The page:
Sita Sings the Blues goes CC0

Nina Paley has released her landmark animated feature Sita Sings the Blues under a CC0 license (as close to putting it in the public domain as you can get). She did it because of a "vow of nonviolence" and the inanity of copyright lawyers.

I learned of Aaron’s death on Sunday; on Monday, the National Film Board of Canada told me I had to fill out paperwork to “allow” filmmaker (and personal friend) Chris Landreth to refer to Sita Sings the Blues in his upcoming short, Subconscious Password, even though Fair Use already freed the NFB from any legitimate fear of Share-Alike’s viral properties. I make compromises to my principles every day, but that Monday I just couldn’t. The idiocy of NFB’s lawyers was part of the same idiocy that Aaron fought in liberating documents from JSTOR. I couldn’t bear to enable more bad lawyers, more bad decisions, more copyright bullshit, by doing unpaid paperwork for a corrupt and stupid system. I just couldn’t.

So the NFB told Chris to remove all references to SSTB from his film.

There are consequences for taking a principled stance. People criticize you, fear you, and pity you. You get plenty of public condemnation. You lose money. Sometimes the law goes after you, and although that hasn’t happened to me yet, it could as I do more civil disobedience in the future.

Ahimsa: Sita Sings the Blues now CC-0 “Public Domain”


  1. Great film, made with heart, rather than the latest flavour of the month from Disney/Dreamworks. I applaud Nina and her stance. 

  2. Will anyone remind me, how was the issue of the songs used in the movie not being in public domain solved?

  3. Note to all film-makers… you can avoid all this self-created complication by writing new songs for your movie instead of appropriating someone else’s.

    Can’t write songs and don’t have a friend who will do it for you? There are other genres besides “movie musical”.

    1. An artist need struggle against the boundaries of self -this is best realized when the boundaries others place are ignored.

    2. I’m certain that the artist will be glad that these companies fought so hard to protect her rights.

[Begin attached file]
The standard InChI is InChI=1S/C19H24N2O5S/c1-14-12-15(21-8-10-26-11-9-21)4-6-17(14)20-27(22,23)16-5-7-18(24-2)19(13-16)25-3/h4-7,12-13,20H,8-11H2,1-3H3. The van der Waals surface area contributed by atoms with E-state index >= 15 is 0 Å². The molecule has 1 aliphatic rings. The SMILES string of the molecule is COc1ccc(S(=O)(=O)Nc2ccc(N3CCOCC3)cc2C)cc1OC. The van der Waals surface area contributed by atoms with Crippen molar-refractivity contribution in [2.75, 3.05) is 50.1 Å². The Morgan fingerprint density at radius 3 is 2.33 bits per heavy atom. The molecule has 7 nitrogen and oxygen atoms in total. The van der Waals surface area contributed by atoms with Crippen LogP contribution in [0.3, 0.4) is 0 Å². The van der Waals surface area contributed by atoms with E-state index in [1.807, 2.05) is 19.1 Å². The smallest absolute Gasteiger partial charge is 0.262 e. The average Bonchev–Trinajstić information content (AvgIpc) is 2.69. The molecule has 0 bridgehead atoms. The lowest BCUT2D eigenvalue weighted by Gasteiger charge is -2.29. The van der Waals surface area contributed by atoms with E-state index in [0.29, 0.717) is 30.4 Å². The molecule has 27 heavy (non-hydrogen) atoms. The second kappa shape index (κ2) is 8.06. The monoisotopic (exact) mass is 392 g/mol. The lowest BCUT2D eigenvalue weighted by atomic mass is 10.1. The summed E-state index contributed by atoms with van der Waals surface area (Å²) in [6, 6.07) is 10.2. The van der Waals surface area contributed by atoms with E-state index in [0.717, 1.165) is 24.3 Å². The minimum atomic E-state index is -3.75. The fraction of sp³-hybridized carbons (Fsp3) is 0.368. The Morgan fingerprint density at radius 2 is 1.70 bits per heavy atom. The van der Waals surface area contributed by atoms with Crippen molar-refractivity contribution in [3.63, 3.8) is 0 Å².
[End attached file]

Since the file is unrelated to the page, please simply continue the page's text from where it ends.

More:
Oh, wait, she’s been dead 28 years now (23 at the time of “Sita’s” release)? So basically, all profits now merely go to the corporations that own the rights? Maybe the record execs could write their own songs and sell them instead of claiming ownership of someone else’s creative works.

    3.  Her collection of the things one must do to properly pay off the myriad parasites living off the body of works of long passed away artists is a work of art in itself.

    4.  The use of the iconic songs was part of the style/art of the movie, it wouldn’t have worked as well with new pieces.

      1. Polite disagreement here.

        The Drowsy Chaperone is an excellent example of how a work can use entirely new musical pieces to evoke style and art. It can be done. They have awards to prove it. So maybe it could have but really *should* it have to?

        Whether someone *should* have to reinvent cultural wheels because of a broken copyright system is the real, bigger question.

        I offer my respect to Nina for both her talents and her stand against this. Lots of good reasons why to do so have already been pointed out on BoingBoing. Still, I am amazed at the amount of work and what a chunk of her life that it must represent that she’s putting out there under her first creative common license and now updated this license.

        As somebody  who has to work within this current copyright system, I really wish things were different for so many little stupid reasons. There has got to be better ways.

        1.  She very specifically wanted to use the music of that exact singer in the movie because of the singer’s history and image

  4. If any artistic or educational grants remain (during these sorry economic times (e.g. National Endowment for the Arts)) then Nina Paley should be jumped to the head of the line.  it would benefit us all.

  5. How about this for civil disobedience — sending the lawyers a non-license letter?

    To whom it may concern,

    I have been asked to license rights in my copyrighted work [insert name of work] to [insert what the folks want to do with the work].  I cannot grant that license because there is nothing to license — the requested use of my work falls within the Fair Use doctrine.  I understand that the sending of this letter operates as an equitable estoppel against me or anyone in privity with me ever taking the position in any legal forum that the use described above is not a Fair Use, and therefore precludes me from asserting copyright infringement based on the use described above.


    Even the thickest, dumbest lawyer ought to understand that this letter operates like a license, in terms of giving them the freedom to use the copyrighted work in the way they wanted to.

  6. I really ought to get around to watching this sometime.

    Be sure to check out “This Land is Mine” (Ms. Paley’s more recent work) if you haven’t already.

    And it’s good to hear Mr. Landreth (that’s they guy who won the Oscar for “Ryan” some years ago) is doing things too.

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